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My side of many conversations with non-homeschoolers looks something like this:

“Yes, we homeschool.”

“No, we don’t spend that much time at home.”

Does this make homeschooling a misnomer? What exactly are we doing at home and while out and about. Since we are Classically Eclectic, we do a bit of workbook and assigned readings at home. There are apps and programs that I direct the kids to utilize for some required minimum amount of time. We use and love the Workbox System.  I adapted it for our needs using craft boxes, and clearly labeling the inside lid with directions.

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My oldest, only 7, is now very independent in her work and requested an assignment notebook so she could better manage her time while working. I periodically print the required work for each day and she works through the list. (Insert picture)

However, by no means is all our education done in isolation at the dining room table.

The children have taken part in a wonderful experiential science class through the Mass Audubon, swimming, rock climbing and soccer at the YMCA, music lessons through a variety of teachers and schools. They take art classes at the Museum of Fine Arts, kayak down the Charles, and participate in Faith Formation classes at our church.

However, one of the most valuable communities we have found is the Classical Conversations homeschool community in Burlington, MA. Classical Conversations is a homeschool group that meets once a week for 24 weeks and teaches classes of age organized children a curriculum based on the Trivium. They cover History, Geography, Mathematics, Science, Latin, Grammar, and Timeline for the Grammar stage children. In addition, each week there is a science lab and an art project. Half of the year art is devoted to music. This community has taken a huge burden of teaching off of my shoulders.

The children have made friends that they eat lunch with, have a recess with, make presentations to, and generally practice sharing, taking turns, having disagreements, and hone the intangibles of how to get along with people. As valuable as it may be, I don’t spend much time in our homeschool practicing raising hands, and standing in line. I still let my 4 year old win and games and it has made him a terrible loser.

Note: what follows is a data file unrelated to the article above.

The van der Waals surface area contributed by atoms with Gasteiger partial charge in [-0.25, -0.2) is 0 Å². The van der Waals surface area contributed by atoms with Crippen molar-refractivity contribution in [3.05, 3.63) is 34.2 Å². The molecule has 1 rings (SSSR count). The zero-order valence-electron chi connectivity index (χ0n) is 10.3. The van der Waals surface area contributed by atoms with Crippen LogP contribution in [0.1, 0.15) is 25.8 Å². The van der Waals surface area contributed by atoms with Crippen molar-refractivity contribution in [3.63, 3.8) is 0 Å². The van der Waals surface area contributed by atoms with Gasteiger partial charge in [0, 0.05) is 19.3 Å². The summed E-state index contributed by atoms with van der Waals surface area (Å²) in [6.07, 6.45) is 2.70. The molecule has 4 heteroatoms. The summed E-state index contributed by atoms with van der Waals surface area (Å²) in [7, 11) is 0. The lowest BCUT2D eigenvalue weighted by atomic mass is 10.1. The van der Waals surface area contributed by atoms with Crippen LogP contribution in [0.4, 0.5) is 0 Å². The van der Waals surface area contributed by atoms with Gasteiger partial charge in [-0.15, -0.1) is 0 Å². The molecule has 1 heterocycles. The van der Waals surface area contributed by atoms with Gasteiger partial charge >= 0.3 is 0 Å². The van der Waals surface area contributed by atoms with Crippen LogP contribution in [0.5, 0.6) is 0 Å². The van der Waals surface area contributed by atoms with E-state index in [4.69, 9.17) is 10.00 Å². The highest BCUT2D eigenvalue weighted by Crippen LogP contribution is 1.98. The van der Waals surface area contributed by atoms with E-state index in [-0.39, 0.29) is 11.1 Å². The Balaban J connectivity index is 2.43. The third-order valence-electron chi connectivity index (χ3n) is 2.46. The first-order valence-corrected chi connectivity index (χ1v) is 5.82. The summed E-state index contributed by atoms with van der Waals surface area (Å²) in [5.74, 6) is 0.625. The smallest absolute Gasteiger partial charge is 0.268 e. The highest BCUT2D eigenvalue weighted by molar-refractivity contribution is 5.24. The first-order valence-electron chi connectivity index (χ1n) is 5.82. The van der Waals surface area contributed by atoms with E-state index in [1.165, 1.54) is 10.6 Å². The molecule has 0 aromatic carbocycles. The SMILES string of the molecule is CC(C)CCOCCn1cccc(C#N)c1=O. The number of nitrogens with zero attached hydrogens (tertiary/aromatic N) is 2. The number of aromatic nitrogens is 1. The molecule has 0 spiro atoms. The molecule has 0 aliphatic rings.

Other people are the whet stone that will sharpen my children. Other kids will not tolerate bossiness, poor sportsmanship, or unnecessary crying. These important skills are learned in community. By no means am I saying that they need to spend 40 hours a week in a classroom with other kids to become socialized, but some time without Mommy directing their play so that everyone gets along is invaluable.

In addition, our local homeschool community has hosted a used curriculum sale, a hand-me-down clothes and toys swap, created a year book, ran a prayer circle, took toys to the children of incarcerated parents, and so many other wonderful things. At the end of the year, there is a program that the non-homeschooling family and friends are welcome to come and see. The children get to share their accomplishments. Older communities may host dances, proms, field trips, college visits…..the sky is the limit.

My children love when I play with them. If I’m honest, I don’t always ( read rarely) enjoy playing. I think at some point most adults lose that whimsy and attention to the present that play requires. I’m always thinking about what I need to do for the house, who I need to call back, or wondering what, on earth, am I going to make for dinner.

Children want to play. It’s an essential part of how they learn and grow. Have you ever seen a child try to play Twister alone? It’s funny, and sad. They need playmates. They need community. We all do.